Looking for a LAN file sync solution
So a thing happened that statistically (in my mind anyway) should never have happened. Three hard drives in my RAID-6 array shit themselves in a very short amount of time, corrupting its NTFS partition and (yesterday) fully trashing the array. Fortunately it wasn't short enough that I lost everything - the third drive took just long enough to give me enough time to salvage some of my important stuff (I'm still sorting through that job).
I'm planning to build up a second array on another computer over the next several months for backup/sync purposes.
I've been looking at some solutions to prevent a similar situation but so far haven't come across . What I'd like is something that will do a file sync similar to Dropbox, but on my local network, and only for a specific set of folders in various locations on each client system. I've considered using Dropbox, but I don't like the idea of having to keep my files in the Dropbox directory structure on my hard drive. Linking directories (Windows-style linking anyway) doesn't seem to work. I'd settle for a decent incremental daily backup solution or one that happens when a computer connects to the network. Every computer in my house is on some flavor of Windows (I have an MSDN license thanks to work), but I'm not opposed to throwing Linux on something that isn't my gaming computer.
And for anyone who might be curious about DIY data recovery, I've been using Restorer Ultimate for years. It's a great piece of software and dirt cheap, especially when compared to the costs of professional recovery. The Pro version does RAID arrays.
Lots of us here use CrashPlan. It's only $5.00/month for a single computer and it's free if you backup your files to another user. Brian and I have been backing up to each others PCs for a few years now. They offer Windows and Linux versions.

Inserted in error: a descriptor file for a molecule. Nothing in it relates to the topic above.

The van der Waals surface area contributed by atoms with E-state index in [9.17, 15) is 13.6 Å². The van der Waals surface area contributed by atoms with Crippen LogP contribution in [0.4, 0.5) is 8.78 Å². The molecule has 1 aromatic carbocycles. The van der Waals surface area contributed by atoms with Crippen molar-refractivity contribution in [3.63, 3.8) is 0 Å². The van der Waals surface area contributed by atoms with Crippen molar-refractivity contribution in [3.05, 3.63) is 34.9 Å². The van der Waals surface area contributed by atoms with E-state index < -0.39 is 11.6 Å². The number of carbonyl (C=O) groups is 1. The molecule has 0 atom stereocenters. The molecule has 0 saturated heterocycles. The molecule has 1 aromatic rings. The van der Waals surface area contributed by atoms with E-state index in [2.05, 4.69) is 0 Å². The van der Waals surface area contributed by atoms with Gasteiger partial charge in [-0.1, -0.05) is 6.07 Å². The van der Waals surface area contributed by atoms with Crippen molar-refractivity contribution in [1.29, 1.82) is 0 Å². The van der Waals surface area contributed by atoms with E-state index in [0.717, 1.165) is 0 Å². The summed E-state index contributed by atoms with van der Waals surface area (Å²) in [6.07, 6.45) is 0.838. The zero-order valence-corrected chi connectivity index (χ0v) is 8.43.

I'm not so sure this is a good solution for me, especially not if another user is involved. My array is 12x3TB drives and it's at about 75% capacity. I'll take a look though.
Crashplan is also free between local pcs. I think it fits what you are looking for.
It's what we use to back things up to the NAS
I stand corrected. Thanks to both of you for the recommendation.
If you wanted to do it manually, Robocopy is a utility on Windows that allows file transfers, and can be thrown into a batch file that's tied to a Task Scheduler event set to happen at, say 3:00 AM every day. Something like:
robocopy \computer1name\c$\Data1 \computer2name\c$\Backups\Data1 /e /mir /np /log:backup_log.txt
Would get the job done.
/e = copy all sub-folders, even empty ones
/mir = mirror (check the files in the destination, and only copy newer files)
/np = no progress counter
/log: = create a logfile
Not a fan of CrashPlan personally. Never worked all that well in my experience (and I hate java apps).
I'd suggest looking at either Syncthing (and it's companion GUI: SyncThing-GTK). It can be a little annoying to set up (you have to exchange keys between the devices that will be syncing), but once it's set up it just works.
Alternately, if you want a more centralized storage with better versioning, take a look at Seafile.
I use both solutions for different things and they both work really well.
Just for certainty's sake, the /mir flag doesn't work only like that - it also has the ability to remove content from your source directories if it's been removed from the target directory. Gotta be careful.
@Snarkasm You do need to be careful with Robocopy, because it does exactly what you tell it to do. It can delete some files and folders from the target while adding others, but it does not modify the source directory. When using Robocopy, I always put the command in a batch file and include the /L [list] and /LOG switches first so it will show me what it is going to do before running it for real.
Any reason not to use Bittorrent Sync? I've been using it for almost two years now to keep files synced between my desktop and laptops. Also, I use it to mirror the pictures folder from all our phones and tablets to our desktop. So far, it's been pretty solid. That said, I still do use Dropbox for other use cases.
I like btsync from a functionality standpoint, but I dislike the fact that they don't seem to be trustworthy when it comes to keeping their word. Also, that they have shown their willingness to strip functionality out of the free product in order to make money.
SyncThing does basically the same thing as btsync but without the commercial entity trying to monetize it and without the reliance on a central service for brokering connections.